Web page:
Zoloft (Sertraline)







What is Zoloft?

Zoloft (sertraline) is an antidepressant in a group of drugs called selective serotonin reuptake inhibitors (SSRIs). Zoloft affects chemicals in the brain that may become unbalanced and cause depression, panic, anxiety, or obsessive-compulsive symptoms.

Zoloft is used to treat depression, obsessive-compulsive disorder, panic disorder, anxiety disorders, post-traumatic stress disorder (PTSD), and premenstrual dysphoric disorder (PMDD).

Zoloft may also be used for purposes not listed in this medication guide.

Important information about Zoloft

Do not take Zoloft if you have used an MAO inhibitor such as furazolidone (Furoxone), isocarboxazid (Marplan), phenelzine (Nardil), rasagiline (Azilect), selegiline (Eldepryl, Emsam, Zelapar), or tranylcypromine (Parnate) in the last 14 days. A dangerous drug interaction could occur, leading to serious side effects.

You may have thoughts about suicide when you first start taking an antidepressant such as Zoloft, especially if you are younger than 24 years old. Your doctor will need to check you at regular visits for at least the first 12 weeks of treatment.

Report any new or worsening symptoms to your doctor, such as: mood or behavior changes, anxiety, panic attacks, trouble sleeping, or if you feel impulsive, irritable, agitated, hostile, aggressive, restless, hyperactive (mentally or physically), more depressed, or have thoughts about suicide or hurting yourself.

SSRI antidepressants may cause serious or life-threatening lung problems in newborn babies whose mothers take the medication during pregnancy. However, you may have a relapse of depression if you stop taking your antidepressant during pregnancy. If you are planning a pregnancy, or if you become pregnant while taking Zoloft, do not stop taking the medication without first talking to your doctor.

Before taking Zoloft

Do not use Zoloft if you have used an MAO inhibitor such as furazolidone (Furoxone), isocarboxazid (Marplan), phenelzine (Nardil), rasagiline (Azilect), selegiline (Eldepryl, Emsam, Zelapar), or tranylcypromine (Parnate) in the last 14 days. A dangerous drug interaction could occur, leading to serious side effects. You must wait at least 14 days after stopping an MAO inhibitor before you can take Zoloft. After you stop taking Zoloft, you must wait at least 14 days before you start taking an MAOI.

To make sure you can safely take Zoloft, tell your doctor if you have any of these other conditions:

  • liver or kidney disease;

  • seizures or epilepsy;

  • a bleeding or blood clotting disorder;

  • bipolar disorder (manic depression); or

  • a history of drug abuse or suicidal thoughts.

You may have thoughts about suicide while taking an antidepressant, especially if you are younger than 24 years old. Tell your doctor if you have worsening depression or suicidal thoughts during the first several weeks of treatment, or whenever your dose is changed.

Your family or other caregivers should also be alert to changes in your mood or symptoms. Your doctor will need to check you at regular visits for at least the first 12 weeks of treatment with Zoloft.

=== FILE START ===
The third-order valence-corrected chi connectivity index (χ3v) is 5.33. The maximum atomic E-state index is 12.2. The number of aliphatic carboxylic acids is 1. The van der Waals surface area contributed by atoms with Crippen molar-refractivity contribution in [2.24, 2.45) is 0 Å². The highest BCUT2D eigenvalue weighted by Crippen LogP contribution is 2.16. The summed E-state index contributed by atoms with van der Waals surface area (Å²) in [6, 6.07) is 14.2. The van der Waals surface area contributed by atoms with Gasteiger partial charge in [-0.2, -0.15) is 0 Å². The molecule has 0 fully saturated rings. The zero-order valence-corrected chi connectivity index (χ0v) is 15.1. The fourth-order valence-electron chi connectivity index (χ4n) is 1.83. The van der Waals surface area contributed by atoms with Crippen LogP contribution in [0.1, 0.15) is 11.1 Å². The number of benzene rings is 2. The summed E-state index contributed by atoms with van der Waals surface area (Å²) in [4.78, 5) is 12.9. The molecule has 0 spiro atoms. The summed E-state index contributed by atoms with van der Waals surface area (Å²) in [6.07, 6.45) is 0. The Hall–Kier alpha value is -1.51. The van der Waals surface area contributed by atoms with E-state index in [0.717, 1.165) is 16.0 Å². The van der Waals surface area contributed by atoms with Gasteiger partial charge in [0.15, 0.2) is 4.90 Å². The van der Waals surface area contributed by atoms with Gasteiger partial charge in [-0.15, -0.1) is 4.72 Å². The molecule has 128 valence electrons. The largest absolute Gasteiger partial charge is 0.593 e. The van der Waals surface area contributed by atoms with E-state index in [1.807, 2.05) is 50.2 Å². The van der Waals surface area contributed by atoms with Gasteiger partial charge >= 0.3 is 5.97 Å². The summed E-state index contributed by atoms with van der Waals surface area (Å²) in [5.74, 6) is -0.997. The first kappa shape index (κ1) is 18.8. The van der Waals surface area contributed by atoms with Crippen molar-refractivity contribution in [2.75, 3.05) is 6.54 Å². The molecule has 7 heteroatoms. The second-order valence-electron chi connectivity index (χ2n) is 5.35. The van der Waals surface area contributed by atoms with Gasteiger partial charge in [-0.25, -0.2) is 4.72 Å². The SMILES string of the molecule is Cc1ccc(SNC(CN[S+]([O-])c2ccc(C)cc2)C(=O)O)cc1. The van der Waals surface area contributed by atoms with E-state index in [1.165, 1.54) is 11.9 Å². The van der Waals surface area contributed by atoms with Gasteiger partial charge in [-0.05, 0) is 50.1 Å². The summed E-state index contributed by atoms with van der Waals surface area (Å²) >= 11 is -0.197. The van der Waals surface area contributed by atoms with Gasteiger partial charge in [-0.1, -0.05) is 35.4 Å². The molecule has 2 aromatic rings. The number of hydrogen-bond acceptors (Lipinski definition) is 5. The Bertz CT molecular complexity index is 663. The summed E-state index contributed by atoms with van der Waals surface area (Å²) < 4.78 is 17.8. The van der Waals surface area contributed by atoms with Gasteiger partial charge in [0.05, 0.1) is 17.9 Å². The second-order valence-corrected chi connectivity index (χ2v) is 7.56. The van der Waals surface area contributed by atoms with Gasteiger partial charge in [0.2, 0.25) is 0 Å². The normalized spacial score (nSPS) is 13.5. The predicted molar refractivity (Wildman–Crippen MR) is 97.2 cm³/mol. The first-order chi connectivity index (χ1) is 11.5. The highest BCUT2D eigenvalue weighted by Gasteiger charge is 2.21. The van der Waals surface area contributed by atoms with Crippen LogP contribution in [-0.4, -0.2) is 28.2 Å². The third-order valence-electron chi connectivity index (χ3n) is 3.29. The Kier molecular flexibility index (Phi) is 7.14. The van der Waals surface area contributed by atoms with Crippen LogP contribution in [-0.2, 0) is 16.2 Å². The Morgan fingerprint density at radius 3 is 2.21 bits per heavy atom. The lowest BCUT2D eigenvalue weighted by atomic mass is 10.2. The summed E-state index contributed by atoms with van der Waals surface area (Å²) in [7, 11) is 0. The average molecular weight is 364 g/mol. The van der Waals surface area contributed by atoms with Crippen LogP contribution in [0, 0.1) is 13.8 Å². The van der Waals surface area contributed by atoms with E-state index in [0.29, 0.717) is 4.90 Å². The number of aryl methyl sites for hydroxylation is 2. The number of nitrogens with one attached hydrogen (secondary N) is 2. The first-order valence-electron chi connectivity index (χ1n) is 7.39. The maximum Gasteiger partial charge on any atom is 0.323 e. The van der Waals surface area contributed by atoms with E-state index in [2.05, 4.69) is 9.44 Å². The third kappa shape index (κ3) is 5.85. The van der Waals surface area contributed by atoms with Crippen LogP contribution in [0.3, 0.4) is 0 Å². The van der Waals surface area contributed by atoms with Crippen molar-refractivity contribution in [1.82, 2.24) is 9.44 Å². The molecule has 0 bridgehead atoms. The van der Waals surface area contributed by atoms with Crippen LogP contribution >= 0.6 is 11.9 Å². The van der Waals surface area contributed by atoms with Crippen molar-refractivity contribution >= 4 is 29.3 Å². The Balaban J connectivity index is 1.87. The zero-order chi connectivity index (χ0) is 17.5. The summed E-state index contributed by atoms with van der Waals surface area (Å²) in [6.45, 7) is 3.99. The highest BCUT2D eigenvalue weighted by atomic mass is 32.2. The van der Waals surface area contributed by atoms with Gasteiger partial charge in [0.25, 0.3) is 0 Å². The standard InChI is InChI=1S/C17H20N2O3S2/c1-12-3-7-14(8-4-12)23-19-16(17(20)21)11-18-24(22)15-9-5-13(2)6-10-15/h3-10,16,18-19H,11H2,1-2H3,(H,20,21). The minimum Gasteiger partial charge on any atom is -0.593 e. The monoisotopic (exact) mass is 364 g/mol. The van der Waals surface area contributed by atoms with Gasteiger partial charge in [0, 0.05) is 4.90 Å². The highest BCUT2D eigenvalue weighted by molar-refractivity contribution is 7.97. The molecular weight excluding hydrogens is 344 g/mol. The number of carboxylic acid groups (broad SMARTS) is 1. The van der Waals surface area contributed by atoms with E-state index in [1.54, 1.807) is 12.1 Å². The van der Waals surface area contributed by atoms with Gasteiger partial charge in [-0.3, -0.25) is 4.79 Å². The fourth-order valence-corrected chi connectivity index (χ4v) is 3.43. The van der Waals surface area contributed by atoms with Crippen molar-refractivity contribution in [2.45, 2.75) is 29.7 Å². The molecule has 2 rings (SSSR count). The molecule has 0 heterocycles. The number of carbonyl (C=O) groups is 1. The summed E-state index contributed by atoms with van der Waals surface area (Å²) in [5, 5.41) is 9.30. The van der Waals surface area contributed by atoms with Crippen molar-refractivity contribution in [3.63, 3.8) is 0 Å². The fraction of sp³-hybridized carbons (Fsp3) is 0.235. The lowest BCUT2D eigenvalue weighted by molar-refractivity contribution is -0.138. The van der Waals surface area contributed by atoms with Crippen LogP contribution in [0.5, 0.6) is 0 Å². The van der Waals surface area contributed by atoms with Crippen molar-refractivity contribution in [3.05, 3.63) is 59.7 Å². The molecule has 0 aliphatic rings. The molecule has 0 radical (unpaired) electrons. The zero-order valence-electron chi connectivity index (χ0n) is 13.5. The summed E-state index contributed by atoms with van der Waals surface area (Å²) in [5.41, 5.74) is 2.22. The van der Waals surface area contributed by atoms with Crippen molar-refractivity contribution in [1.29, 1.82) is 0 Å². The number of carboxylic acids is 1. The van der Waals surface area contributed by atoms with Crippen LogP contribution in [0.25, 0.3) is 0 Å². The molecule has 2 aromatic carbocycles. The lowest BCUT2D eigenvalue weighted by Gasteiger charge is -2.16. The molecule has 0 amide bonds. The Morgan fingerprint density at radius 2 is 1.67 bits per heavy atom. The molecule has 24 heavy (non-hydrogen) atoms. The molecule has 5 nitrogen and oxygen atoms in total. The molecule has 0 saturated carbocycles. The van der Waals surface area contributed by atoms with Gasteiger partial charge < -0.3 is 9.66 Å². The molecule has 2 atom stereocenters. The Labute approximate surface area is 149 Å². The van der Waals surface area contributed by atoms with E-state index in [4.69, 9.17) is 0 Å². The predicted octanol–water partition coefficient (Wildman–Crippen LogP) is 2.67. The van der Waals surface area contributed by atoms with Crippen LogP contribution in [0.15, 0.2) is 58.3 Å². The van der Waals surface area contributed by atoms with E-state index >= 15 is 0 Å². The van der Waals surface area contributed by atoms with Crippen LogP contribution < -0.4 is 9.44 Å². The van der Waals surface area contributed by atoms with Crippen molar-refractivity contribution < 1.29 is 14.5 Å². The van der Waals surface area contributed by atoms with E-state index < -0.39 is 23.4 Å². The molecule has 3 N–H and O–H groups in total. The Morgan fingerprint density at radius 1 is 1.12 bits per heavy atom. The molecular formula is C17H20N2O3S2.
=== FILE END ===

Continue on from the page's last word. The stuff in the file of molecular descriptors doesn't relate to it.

FDA pregnancy category C. SSRI antidepressants such as Zoloft may cause serious or life-threatening lung problems in newborn babies whose mothers take the medication during pregnancy. However, you may have a relapse of depression if you stop taking your antidepressant during pregnancy. If you are planning a pregnancy, or if you become pregnant while taking Zoloft, do not stop taking the medication without first talking to your doctor. It is not known whether sertraline passes into breast milk or if it could harm a nursing baby. Do not use Zoloft without telling your doctor if you are breast-feeding a baby.

Do not give Zoloft to anyone younger than 18 years old without the advice of a doctor. Zoloft is FDA-approved for children with obsessive-compulsive disorder (OCD). It is not approved for treating depression in children.

How should I take Zoloft?

Take Zoloft exactly as prescribed by your doctor. Do not take in larger or smaller amounts or for longer than recommended. Follow the directions on your prescription label. Your doctor may occasionally change your dose to make sure you get the best results.

Zoloft may be taken with or without food. Try to take the medicine at the same time each day. Follow the directions on your prescription label.

The liquid form of Zoloft must be diluted before you take it. To be sure you get the correct dose, measure the liquid with the medicine dropper provided. Mix the dose with 4 ounces (one-half cup) of water, ginger ale, lemon/lime soda, lemonade, or orange juice. Do not use any other liquids to dilute the medicine. Stir this mixture and drink all of it right away. To make sure you get the entire dose, add a little more water to the same glass, swirl gently and drink right away.

Zoloft can cause you to have a false positive drug screening test. If you provide a urine sample for drug screening, tell the laboratory staff that you are taking Zoloft. It may take up to 4 weeks before your symptoms improve. Do not stop using Zoloft without first talking to your doctor. You may have unpleasant side effects if you stop taking this medication suddenly.

Store at room temperature away from moisture and heat.

What happens if I miss a dose?

Take the missed dose as soon as you remember. Skip the missed dose if it is almost time for your next scheduled dose. Do not take extra medicine to make up the missed dose.

What happens if I overdose?

Seek emergency medical attention or call the Poison Help line at 1-800-222-1222. Overdose symptoms may include extreme drowsiness, vomiting, rapid heart rate, agitation, or tremor.




What should I avoid while taking Zoloft?

Drinking alcohol can increase certain side effects of Zoloft.

Do not take the liquid form of Zoloft if you are taking disulfiram (Antabuse). Liquid Zoloft may contain alcohol and you could have a severe reaction to the disulfiram.